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Tuesday, May 31, 2011

Every Jar a Victory, Year 3

Every Memorial Day (or as near to that date as possible), it's the same thing at the Fox household: time to make the jam!

First, out to Sargeant's Berry Farm, to pick strawberries.

Winter's reach into early spring made it a less than stellar year for their strawberries, and unfortunately killed off much of their other season produce as well. And then, the unexpected hot weather in spring resulted in the strawberries they did ripening earlier than usual. So by the time we got out there, their smaller-than-usual crop had already been picked over a fair amount.

Still, we were able to get enough for our needs. (Thank heavens we picked about twice as much last year; we still have jam left over.)

Then, it's back home, for a couple of hours of cutting, mashing, cooking, and steaming.

The results, however, are as wonderful as always.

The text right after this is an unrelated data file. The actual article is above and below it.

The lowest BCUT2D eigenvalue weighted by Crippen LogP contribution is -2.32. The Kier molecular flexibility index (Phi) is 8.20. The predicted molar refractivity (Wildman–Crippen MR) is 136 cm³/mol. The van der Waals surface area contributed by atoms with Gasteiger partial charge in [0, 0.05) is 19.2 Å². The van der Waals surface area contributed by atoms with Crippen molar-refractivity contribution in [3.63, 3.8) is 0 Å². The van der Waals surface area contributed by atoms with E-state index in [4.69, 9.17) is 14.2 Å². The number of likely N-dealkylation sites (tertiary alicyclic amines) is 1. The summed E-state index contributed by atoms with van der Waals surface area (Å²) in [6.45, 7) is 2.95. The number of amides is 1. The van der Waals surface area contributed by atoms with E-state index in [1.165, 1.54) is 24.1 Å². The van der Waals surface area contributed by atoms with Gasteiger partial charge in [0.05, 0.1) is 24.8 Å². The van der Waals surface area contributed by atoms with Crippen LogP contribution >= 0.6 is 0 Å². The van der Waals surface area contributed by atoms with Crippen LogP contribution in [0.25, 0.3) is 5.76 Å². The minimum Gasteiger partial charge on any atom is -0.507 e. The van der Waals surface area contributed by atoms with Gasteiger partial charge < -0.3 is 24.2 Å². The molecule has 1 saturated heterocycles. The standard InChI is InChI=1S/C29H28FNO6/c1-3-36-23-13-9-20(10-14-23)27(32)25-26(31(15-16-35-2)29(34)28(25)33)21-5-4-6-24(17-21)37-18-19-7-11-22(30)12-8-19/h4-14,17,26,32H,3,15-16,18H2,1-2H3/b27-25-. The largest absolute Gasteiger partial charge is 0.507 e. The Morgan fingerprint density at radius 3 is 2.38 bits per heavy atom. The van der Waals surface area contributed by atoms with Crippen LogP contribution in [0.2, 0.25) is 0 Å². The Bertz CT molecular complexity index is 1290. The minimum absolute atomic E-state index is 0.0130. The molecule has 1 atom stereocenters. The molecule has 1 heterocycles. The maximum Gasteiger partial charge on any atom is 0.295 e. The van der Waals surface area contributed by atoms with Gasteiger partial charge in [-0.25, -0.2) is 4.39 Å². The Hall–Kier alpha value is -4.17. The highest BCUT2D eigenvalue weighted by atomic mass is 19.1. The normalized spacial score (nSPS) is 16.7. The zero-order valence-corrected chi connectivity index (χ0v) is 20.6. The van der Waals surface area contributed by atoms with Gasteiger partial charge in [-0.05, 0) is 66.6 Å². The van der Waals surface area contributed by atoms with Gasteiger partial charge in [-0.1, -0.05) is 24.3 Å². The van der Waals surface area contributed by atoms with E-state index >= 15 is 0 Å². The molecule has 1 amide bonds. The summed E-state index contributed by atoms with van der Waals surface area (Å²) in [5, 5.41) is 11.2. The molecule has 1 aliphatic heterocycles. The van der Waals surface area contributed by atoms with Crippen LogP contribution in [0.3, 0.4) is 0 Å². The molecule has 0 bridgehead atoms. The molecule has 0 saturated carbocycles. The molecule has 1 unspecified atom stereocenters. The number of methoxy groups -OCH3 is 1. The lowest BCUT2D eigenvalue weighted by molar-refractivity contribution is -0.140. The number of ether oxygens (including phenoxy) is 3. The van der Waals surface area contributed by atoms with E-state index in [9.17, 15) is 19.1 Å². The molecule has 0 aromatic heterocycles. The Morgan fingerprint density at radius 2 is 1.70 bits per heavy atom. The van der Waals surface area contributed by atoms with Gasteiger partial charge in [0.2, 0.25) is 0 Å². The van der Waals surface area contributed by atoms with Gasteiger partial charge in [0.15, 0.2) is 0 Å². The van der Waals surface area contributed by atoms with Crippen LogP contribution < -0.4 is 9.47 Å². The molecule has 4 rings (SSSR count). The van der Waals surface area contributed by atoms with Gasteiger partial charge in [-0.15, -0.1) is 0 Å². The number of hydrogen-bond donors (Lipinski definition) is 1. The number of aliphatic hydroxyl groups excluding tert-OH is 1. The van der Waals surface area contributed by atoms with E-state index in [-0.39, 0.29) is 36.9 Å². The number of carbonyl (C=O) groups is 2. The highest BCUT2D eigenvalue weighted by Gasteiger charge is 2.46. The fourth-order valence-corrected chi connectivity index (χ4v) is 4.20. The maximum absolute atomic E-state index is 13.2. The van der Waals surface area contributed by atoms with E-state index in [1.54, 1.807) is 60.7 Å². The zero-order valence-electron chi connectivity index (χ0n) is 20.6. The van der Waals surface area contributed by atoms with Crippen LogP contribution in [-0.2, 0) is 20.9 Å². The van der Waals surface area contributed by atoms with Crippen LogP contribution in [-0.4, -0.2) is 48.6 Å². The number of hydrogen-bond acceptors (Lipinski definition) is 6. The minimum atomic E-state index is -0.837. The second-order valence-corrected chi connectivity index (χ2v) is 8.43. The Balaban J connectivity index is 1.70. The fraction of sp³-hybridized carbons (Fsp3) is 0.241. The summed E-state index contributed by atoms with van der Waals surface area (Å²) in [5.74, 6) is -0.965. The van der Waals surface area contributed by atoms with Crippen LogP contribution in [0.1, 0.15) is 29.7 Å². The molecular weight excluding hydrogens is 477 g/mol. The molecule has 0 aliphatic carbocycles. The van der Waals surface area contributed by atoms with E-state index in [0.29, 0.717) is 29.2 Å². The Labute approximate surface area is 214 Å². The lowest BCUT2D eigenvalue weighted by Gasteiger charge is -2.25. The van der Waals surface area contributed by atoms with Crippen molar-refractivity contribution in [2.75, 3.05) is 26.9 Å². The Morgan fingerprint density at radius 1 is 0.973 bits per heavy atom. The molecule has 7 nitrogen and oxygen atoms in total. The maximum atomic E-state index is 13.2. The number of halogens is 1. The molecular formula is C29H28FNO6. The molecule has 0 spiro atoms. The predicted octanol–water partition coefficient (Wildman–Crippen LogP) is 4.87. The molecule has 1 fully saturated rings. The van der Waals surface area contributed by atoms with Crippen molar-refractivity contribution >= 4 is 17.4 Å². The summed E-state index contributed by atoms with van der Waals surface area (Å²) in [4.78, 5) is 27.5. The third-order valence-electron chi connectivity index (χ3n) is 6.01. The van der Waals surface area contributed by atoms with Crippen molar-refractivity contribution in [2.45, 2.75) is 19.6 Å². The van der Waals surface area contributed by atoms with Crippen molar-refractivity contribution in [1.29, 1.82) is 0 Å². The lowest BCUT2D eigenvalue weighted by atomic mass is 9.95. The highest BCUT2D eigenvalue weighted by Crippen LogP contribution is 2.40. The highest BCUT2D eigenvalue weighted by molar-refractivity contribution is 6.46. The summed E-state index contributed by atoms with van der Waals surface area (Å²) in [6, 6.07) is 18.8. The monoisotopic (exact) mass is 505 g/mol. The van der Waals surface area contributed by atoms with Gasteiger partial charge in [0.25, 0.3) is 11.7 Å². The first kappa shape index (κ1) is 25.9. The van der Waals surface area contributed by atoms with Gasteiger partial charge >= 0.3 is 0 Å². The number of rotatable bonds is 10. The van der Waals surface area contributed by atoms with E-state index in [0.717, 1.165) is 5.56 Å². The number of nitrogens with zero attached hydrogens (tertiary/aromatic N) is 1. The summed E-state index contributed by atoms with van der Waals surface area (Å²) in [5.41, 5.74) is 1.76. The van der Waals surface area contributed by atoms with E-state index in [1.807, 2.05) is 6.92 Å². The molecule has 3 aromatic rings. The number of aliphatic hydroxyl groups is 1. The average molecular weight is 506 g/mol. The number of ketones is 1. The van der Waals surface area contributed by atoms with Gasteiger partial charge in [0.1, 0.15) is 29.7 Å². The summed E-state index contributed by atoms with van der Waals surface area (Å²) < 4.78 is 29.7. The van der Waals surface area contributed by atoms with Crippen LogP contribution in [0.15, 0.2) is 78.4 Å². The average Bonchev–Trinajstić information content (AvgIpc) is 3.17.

It occurs to me that there is, if one chooses to stretch the associations a little bit, something appropriate about the fact that we've made this family tradition of ours a Memorial Day occasion. Memorial Day started out as Decoration Day, a day to honor the sacrifice and remember the loss of those who died in the Civil War. Over the past century and a half, it has evolved somewhat into a general day of remembrance--of those who served and have passed on, of course, but also of all those generations gone who have left us something, and to whom we have the responsibility of passing on something worth remembering ourselves. Well, our family has developed an occasion for remembering, remembering the hours my wife's family would spend canning and preserving fruit and vegetables of all sorts for the winter, remembering the pear trees on my grandmother's property, and the fun we'd have in clambering up them, seeking the best fruit to go into the jar. It's fun. It's something we can do all together. It's something that gets everyone outside, with their hands in the dirt, searching for those little treasures of red and green. And perhaps--we can only hope--it's something that will become a part of what our children will someday memorialize with their own families as well.

And, if nothing else, maybe they'll remember the jam.

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